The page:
It was the middle of the night when farmer Dominic Machili heard the dogs barking near the cattle kraal. He ran out with a friend who had a gun, fearful of another lion attack. Last week lions took three of his cattle. The kraal, a ring of thorny Acacia karoo, was not enough to keep the predator out. It had broken through a thin section and dragged a cow away into the bush. A warning shot fired by the farmer was not in time. Machili had lost another cow. As if the tragedy of losing four of his livestock was not enough, the rains have come too late to Ibeza village, close to the Botswana border post, and to the whole of the region. Many people have only just started to plough – three months late. The chance of a harvest is slim, and the chance that elephants will take the little maize that is grown is significant. Hunger is a real possibility, and with no cattle to sell, food will be harder to buy.
Ibeza village is in Salambala Conservancy, one of fifteen communal conservancies in the region, which have added trophy hunting and tourism to the rural economic mix, previously reliant upon agriculture alone. Salambala earns a considerable sum from trophy hunting. Last year 6 elephants were on the quota issued by the Ministry of Environment and Tourism.
If that sounds harsh, conservancy manager Boniface Saisai spells out the facts. There is no shortage of elephants in the area. Namibia is home to 20,000 of them. The giants so loved by tourists attack villages and raid crops. By allowing trophy hunting, the conservancy earned almost a million Namibia dollars from elephants alone last year, money that is invested in conservation. Salambala employs 20 game guards who prevent illegal hunting. The income is also used for community projects such as wells and water pumps. Meat derived from trophy hunting and a quota for ‘own use’ hunting is another valuable source of income for conservancy residents. Last year 3 buffalo were part of the hunting quota and another was harvested for meat. Buffalos often raid crops, for which there is no compensation.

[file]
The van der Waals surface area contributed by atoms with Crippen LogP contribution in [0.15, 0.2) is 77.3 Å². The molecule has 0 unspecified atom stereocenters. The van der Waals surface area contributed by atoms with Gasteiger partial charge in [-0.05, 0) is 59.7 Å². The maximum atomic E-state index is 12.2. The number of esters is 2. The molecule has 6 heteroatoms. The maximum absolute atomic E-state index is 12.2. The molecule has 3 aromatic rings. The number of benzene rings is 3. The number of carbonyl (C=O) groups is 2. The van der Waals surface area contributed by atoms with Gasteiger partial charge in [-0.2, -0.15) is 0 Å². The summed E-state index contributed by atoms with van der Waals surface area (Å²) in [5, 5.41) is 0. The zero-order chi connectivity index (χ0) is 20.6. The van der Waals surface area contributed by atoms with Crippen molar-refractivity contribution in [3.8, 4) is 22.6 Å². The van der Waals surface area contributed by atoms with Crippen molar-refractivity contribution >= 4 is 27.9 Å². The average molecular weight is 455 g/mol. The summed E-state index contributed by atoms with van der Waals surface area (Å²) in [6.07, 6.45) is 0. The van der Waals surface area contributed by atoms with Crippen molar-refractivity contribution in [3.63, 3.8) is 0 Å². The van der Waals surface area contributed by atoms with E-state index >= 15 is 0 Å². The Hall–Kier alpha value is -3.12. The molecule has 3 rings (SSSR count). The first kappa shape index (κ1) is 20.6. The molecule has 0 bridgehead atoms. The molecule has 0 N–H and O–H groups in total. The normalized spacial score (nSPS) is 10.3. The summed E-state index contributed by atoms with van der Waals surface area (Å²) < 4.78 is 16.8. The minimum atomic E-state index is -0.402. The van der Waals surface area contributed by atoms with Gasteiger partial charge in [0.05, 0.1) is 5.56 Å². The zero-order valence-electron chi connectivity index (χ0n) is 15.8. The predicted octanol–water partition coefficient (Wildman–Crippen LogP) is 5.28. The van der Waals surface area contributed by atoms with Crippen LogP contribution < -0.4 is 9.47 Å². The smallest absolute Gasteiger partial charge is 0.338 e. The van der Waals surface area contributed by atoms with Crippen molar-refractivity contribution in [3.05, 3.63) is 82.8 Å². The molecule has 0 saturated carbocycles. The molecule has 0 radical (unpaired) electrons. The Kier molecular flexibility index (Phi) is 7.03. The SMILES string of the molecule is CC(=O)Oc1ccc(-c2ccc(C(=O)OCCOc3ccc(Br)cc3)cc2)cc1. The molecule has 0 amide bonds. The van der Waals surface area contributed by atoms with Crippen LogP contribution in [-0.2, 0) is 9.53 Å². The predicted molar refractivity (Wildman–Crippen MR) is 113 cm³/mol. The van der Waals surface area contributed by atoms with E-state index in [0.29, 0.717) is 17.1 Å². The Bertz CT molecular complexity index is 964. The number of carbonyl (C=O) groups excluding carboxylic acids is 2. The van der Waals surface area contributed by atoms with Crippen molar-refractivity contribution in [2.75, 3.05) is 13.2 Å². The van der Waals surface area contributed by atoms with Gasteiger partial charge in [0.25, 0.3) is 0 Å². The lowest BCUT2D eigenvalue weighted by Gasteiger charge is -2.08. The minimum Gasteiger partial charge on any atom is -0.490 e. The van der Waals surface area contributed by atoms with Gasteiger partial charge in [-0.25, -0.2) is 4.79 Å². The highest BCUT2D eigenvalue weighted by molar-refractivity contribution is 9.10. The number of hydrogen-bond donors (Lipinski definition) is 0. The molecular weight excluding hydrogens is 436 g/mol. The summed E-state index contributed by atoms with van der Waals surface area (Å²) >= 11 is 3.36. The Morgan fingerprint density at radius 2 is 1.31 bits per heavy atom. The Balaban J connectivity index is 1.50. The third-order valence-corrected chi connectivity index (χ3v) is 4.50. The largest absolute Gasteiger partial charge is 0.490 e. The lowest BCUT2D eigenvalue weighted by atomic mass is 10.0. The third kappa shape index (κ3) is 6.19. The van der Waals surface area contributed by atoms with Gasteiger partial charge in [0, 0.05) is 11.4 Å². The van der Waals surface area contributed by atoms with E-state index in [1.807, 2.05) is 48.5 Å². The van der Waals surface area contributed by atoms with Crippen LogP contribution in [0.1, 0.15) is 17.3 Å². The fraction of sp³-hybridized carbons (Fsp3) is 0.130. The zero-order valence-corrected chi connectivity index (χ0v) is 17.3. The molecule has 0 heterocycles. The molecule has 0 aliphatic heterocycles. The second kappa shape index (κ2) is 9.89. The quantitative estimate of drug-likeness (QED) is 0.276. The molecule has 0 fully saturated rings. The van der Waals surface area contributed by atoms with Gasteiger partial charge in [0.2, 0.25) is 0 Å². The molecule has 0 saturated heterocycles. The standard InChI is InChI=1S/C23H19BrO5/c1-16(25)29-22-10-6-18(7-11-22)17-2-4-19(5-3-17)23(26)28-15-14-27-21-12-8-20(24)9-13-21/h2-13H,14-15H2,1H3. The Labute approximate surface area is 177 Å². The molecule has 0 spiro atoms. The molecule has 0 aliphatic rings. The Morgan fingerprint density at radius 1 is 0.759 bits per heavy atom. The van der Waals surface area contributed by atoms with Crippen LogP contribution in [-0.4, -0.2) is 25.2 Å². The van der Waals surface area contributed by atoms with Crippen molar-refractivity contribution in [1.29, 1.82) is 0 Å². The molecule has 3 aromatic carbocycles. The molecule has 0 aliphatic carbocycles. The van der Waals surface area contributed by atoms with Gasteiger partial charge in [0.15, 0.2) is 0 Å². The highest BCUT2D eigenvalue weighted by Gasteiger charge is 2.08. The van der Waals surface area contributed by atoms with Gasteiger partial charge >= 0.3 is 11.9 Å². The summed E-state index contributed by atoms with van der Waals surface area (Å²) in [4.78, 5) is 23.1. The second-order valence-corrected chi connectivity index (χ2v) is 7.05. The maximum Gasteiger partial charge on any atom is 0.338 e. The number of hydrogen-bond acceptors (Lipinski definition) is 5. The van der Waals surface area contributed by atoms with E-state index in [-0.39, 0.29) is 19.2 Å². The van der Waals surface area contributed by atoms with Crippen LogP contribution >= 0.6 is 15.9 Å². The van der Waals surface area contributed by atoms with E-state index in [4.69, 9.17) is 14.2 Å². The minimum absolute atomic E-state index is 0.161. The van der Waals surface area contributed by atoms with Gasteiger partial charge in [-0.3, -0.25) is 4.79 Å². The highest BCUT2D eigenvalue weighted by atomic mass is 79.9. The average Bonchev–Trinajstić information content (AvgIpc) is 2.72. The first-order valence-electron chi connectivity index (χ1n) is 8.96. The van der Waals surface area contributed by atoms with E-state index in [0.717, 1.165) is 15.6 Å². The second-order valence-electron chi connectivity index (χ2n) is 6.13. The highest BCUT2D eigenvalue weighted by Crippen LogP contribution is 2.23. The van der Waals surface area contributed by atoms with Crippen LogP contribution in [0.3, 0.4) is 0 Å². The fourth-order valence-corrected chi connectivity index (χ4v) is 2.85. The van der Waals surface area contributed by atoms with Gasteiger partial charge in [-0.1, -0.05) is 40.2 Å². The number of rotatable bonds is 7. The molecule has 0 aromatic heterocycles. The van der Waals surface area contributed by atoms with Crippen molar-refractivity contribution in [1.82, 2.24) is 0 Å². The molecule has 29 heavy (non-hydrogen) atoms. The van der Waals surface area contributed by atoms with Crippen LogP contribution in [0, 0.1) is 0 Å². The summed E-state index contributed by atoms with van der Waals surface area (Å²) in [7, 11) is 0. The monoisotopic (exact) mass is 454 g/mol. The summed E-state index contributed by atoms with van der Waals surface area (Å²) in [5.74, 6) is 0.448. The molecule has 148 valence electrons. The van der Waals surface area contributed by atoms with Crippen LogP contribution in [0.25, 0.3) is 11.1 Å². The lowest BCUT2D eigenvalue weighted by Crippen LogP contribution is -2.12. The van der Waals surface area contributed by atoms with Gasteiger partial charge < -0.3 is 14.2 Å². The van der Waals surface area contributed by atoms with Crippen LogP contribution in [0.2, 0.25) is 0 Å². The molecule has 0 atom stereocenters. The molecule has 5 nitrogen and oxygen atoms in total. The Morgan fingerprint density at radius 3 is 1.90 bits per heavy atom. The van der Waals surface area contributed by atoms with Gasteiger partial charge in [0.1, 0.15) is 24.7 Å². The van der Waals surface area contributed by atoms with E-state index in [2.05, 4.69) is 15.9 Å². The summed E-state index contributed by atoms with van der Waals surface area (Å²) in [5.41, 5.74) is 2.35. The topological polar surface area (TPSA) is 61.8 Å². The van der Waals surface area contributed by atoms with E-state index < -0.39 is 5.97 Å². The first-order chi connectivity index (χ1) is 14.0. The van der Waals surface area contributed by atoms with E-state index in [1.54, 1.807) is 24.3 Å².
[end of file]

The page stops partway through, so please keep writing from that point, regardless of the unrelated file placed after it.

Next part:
But the conservancy does compensate residents for crop losses to elephants and livestock loss to predators through a self-reliance scheme initiated by the environment ministry. The scheme started off with the government giving every conservancy N$60,000 from the Game Product Trust Fund, which is income from trophy hunting. This money should be matched by conservancies, which Salambala is able and willing to do. Farmer Machili could be paid N$1,500 for each of the cows he lost. But to be compensated, a farmer must prove that he took reasonable precautions to protect his cattle. The incident must be reported to the conservancy within 24 hours, and a game guard has to verify the incident using an event book. The guard will examine the kraal, check the tracks, and make a report.
Martin Nandu is Salambala’s chief game guard. When he visited the scene things were pretty clear. He could see where the lion had dragged the kill into the bush. The hide and some intestines of the cow were still there. The lion had retreated after the shot had been fired, and had rested in the sand, possibly planning to return. The print of the body, and even the tail, was fresh and clear on the ground. Beyond were the bushes where the lion had hidden, waiting for its chance. Just four kilometres away is Botswana’s Chobe National Park. It is easy for lions to leave the park during the dry season and follow the buffalo to pools close to farms where they drink, and even easier to attack the cattle. One solution is better kraals. Several were built last year in other areas of Zambezi, with money from the Kwando Carnivore Project, but ultimately the farmers themselves will have to take the initiative. Game guard Martin Nandu advises on kraal construction, but says that farmers are slow to change their habits. The recent lion attacks might help them to think differently, before it is too late.